You are now 11 weeks pregnant (63 days after conception), which is the beginning of week 12. Your baby is now around 5 cm long (or 2 inches) from crown to rump and weighing about 8 grams (or 0.28 ounces). Nearly doubling in size during the last week! By the end of this week your uterus will grow up out of the bones of your pelvis. If you see your caregiver around this time for your first pregnancy visit, they should be able to just tip the top of your uterus (called the 'fundus'), by feeling your belly. If they use a special Doppler machine, they may also be able to detect your baby's heartbeat and let you hear it for the first time!
If you want to listen to the sound of an unborn baby's heartbeat, you can click on the symbol below.
Your baby now has the early components of sucking and swallowing (although not mature until 24 to 28 weeks) and their taste buds are mature enough to taste the amniotic fluid that surrounds them. Your baby's kidneys are now functioning and secreting fluid into their bladder. Fluid they will soon pass as a type of 'urine' into the amniotic fluid. This cycle of swallowing and urinating amniotic fluid continues up until birth.
Your baby now starts breathing amniotic fluid into their lungs. This strengthens the muscle under them (called the 'diaphragm') and allows your baby to regularly practise rhythmic expansion of their lungs. Their stomach now produces gastric juices and they have about 20 baby teeth in their gums.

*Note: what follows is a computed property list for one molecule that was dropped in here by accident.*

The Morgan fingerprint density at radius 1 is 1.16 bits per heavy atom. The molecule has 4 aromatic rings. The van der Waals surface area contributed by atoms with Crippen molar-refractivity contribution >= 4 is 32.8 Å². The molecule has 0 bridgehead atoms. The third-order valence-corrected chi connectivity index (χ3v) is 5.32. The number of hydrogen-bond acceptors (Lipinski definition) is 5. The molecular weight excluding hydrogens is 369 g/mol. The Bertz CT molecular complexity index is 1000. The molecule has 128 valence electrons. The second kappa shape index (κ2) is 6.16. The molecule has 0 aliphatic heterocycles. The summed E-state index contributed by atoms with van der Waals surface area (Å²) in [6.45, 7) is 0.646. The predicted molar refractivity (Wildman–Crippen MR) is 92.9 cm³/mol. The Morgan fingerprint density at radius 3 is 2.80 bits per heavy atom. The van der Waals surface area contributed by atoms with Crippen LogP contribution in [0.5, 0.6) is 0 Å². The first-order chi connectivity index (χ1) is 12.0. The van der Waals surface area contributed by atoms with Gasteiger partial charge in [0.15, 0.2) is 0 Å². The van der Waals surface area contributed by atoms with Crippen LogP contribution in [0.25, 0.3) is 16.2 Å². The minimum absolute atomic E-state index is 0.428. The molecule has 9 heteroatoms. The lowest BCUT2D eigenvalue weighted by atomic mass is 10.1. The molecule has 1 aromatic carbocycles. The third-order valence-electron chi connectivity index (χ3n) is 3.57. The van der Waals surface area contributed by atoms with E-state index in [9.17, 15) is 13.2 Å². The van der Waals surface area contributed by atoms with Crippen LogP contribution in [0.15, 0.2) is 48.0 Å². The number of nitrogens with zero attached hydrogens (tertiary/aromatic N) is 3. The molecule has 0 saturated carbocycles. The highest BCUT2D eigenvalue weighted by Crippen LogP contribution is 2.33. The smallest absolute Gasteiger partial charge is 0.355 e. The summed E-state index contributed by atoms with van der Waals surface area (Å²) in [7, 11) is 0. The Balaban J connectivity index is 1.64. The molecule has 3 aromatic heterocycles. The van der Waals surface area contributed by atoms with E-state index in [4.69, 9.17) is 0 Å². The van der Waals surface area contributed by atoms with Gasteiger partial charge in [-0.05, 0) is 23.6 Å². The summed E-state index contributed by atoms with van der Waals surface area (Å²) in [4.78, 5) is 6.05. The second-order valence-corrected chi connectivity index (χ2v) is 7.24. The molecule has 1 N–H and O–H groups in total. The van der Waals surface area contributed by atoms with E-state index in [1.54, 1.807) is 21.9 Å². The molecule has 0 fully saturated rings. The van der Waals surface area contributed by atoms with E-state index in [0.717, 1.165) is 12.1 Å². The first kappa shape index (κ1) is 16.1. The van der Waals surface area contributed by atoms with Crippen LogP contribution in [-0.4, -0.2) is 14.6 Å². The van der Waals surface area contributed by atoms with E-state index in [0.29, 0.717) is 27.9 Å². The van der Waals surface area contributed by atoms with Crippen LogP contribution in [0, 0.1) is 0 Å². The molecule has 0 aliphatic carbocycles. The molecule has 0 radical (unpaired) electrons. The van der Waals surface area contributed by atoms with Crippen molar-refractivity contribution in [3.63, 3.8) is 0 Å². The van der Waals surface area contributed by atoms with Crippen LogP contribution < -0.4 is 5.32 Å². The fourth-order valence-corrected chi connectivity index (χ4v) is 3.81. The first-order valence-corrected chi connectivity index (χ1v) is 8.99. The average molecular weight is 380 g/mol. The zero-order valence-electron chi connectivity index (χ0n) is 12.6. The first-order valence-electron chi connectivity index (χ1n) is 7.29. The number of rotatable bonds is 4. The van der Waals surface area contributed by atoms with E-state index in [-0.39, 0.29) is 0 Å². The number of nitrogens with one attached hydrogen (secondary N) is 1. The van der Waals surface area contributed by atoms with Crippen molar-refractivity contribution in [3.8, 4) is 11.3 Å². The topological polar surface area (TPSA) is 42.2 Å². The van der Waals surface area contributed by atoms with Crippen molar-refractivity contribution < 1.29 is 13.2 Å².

Your baby's sex organs are still developing but their typical male or female characteristics are not yet obvious to the naked eye. Under the influence of increased testosterone for boys (or the lack of testosterone for girls), the sex organs now start to take their individual shape. The gonads move into place as either testes or ovaries, the 'shaft' of tissue in the middle either enlarges to become a penis or reduces in size to become a clitoris (usually by 15 weeks) and the bags of tissue on each side become either scrotum or labia.
Your baby's movements now become more coordinated and purposeful. Although not common, a few women will sense their baby moving as early as 12 weeks. Regular movement is now important for your baby's growth and development. Without it their muscles would waste, their joints would seize and their bones would become brittle and liable to break. Therefore movement of some description will now become a daily part of your unborn baby's life (when they are awake!)